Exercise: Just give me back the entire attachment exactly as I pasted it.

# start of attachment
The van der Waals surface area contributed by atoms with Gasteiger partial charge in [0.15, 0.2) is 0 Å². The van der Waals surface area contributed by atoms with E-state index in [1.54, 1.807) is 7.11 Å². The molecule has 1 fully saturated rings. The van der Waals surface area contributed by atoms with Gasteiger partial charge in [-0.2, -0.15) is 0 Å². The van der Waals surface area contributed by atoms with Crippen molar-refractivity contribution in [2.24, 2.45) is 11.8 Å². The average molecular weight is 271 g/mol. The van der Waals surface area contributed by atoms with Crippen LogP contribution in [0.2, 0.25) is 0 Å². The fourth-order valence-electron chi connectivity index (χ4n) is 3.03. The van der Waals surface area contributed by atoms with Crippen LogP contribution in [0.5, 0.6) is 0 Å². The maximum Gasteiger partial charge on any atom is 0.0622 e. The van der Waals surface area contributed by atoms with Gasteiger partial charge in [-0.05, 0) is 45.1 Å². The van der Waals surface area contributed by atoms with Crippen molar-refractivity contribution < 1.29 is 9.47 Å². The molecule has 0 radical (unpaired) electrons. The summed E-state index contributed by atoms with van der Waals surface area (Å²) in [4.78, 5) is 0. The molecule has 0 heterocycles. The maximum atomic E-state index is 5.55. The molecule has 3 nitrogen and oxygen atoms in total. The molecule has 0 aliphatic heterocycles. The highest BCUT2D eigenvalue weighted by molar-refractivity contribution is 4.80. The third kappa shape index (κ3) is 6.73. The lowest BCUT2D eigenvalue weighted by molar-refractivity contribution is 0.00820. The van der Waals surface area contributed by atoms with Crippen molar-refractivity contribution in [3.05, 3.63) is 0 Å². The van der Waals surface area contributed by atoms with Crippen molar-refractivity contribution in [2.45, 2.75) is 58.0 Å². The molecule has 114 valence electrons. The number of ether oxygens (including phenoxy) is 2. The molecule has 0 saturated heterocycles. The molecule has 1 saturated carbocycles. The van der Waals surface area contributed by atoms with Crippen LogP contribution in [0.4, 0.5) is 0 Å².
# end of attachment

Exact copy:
The van der Waals surface area contributed by atoms with Gasteiger partial charge in [0.15, 0.2) is 0 Å². The van der Waals surface area contributed by atoms with E-state index in [1.54, 1.807) is 7.11 Å². The molecule has 1 fully saturated rings. The van der Waals surface area contributed by atoms with Gasteiger partial charge in [-0.2, -0.15) is 0 Å². The van der Waals surface area contributed by atoms with Crippen molar-refractivity contribution in [2.24, 2.45) is 11.8 Å². The average molecular weight is 271 g/mol. The van der Waals surface area contributed by atoms with Crippen LogP contribution in [0.2, 0.25) is 0 Å². The fourth-order valence-electron chi connectivity index (χ4n) is 3.03. The van der Waals surface area contributed by atoms with Crippen LogP contribution in [0.5, 0.6) is 0 Å². The maximum Gasteiger partial charge on any atom is 0.0622 e. The van der Waals surface area contributed by atoms with Gasteiger partial charge in [-0.05, 0) is 45.1 Å². The van der Waals surface area contributed by atoms with Crippen molar-refractivity contribution < 1.29 is 9.47 Å². The molecule has 0 radical (unpaired) electrons. The summed E-state index contributed by atoms with van der Waals surface area (Å²) in [4.78, 5) is 0. The molecule has 0 heterocycles. The maximum atomic E-state index is 5.55. The molecule has 3 nitrogen and oxygen atoms in total. The molecule has 0 aliphatic heterocycles. The highest BCUT2D eigenvalue weighted by molar-refractivity contribution is 4.80. The third kappa shape index (κ3) is 6.73. The lowest BCUT2D eigenvalue weighted by molar-refractivity contribution is 0.00820. The van der Waals surface area contributed by atoms with Crippen molar-refractivity contribution in [3.05, 3.63) is 0 Å². The van der Waals surface area contributed by atoms with Crippen molar-refractivity contribution in [2.45, 2.75) is 58.0 Å². The molecule has 114 valence electrons. The number of ether oxygens (including phenoxy) is 2. The molecule has 0 saturated heterocycles. The molecule has 1 saturated carbocycles. The van der Waals surface area contributed by atoms with Crippen LogP contribution in [0.4, 0.5) is 0 Å².